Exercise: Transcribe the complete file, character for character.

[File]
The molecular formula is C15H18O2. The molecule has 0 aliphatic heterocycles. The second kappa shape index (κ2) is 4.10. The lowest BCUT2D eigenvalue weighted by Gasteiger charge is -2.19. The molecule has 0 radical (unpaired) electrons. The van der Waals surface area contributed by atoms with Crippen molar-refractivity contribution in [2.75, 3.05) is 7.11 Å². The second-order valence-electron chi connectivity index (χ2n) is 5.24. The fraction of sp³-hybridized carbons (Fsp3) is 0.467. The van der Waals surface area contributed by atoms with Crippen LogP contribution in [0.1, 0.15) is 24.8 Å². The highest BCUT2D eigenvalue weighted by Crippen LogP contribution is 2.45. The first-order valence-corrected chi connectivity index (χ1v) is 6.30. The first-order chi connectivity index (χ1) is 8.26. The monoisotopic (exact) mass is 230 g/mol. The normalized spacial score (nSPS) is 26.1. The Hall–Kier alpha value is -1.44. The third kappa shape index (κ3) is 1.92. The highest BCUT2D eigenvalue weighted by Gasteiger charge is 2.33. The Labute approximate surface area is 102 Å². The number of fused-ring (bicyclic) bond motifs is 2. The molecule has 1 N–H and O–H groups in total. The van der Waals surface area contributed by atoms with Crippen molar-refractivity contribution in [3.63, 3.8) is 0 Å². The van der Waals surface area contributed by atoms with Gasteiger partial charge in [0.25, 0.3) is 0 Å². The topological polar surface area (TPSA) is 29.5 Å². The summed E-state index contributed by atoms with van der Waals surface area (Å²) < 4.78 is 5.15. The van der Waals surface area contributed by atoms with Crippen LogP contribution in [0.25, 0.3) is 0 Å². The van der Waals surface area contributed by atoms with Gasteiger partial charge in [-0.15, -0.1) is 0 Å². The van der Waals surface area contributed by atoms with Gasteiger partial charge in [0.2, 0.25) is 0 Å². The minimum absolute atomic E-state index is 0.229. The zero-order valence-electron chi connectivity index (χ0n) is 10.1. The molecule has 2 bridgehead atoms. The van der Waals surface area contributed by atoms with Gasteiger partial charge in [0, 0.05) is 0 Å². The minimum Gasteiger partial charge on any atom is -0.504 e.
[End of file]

The molecular formula is C15H18O2. The molecule has 0 aliphatic heterocycles. The second kappa shape index (κ2) is 4.10. The lowest BCUT2D eigenvalue weighted by Gasteiger charge is -2.19. The molecule has 0 radical (unpaired) electrons. The van der Waals surface area contributed by atoms with Crippen molar-refractivity contribution in [2.75, 3.05) is 7.11 Å². The second-order valence-electron chi connectivity index (χ2n) is 5.24. The fraction of sp³-hybridized carbons (Fsp3) is 0.467. The van der Waals surface area contributed by atoms with Crippen LogP contribution in [0.1, 0.15) is 24.8 Å². The highest BCUT2D eigenvalue weighted by Crippen LogP contribution is 2.45. The first-order valence-corrected chi connectivity index (χ1v) is 6.30. The first-order chi connectivity index (χ1) is 8.26. The monoisotopic (exact) mass is 230 g/mol. The normalized spacial score (nSPS) is 26.1. The Hall–Kier alpha value is -1.44. The third kappa shape index (κ3) is 1.92. The highest BCUT2D eigenvalue weighted by Gasteiger charge is 2.33. The Labute approximate surface area is 102 Å². The number of fused-ring (bicyclic) bond motifs is 2. The molecule has 1 N–H and O–H groups in total. The van der Waals surface area contributed by atoms with Crippen molar-refractivity contribution in [3.63, 3.8) is 0 Å². The van der Waals surface area contributed by atoms with Gasteiger partial charge in [0.25, 0.3) is 0 Å². The topological polar surface area (TPSA) is 29.5 Å². The summed E-state index contributed by atoms with van der Waals surface area (Å²) < 4.78 is 5.15. The van der Waals surface area contributed by atoms with Crippen LogP contribution in [0.25, 0.3) is 0 Å². The van der Waals surface area contributed by atoms with Gasteiger partial charge in [-0.15, -0.1) is 0 Å². The van der Waals surface area contributed by atoms with Gasteiger partial charge in [0.2, 0.25) is 0 Å². The minimum absolute atomic E-state index is 0.229. The zero-order valence-electron chi connectivity index (χ0n) is 10.1. The molecule has 2 bridgehead atoms. The van der Waals surface area contributed by atoms with Gasteiger partial charge in [0, 0.05) is 0 Å². The minimum Gasteiger partial charge on any atom is -0.504 e.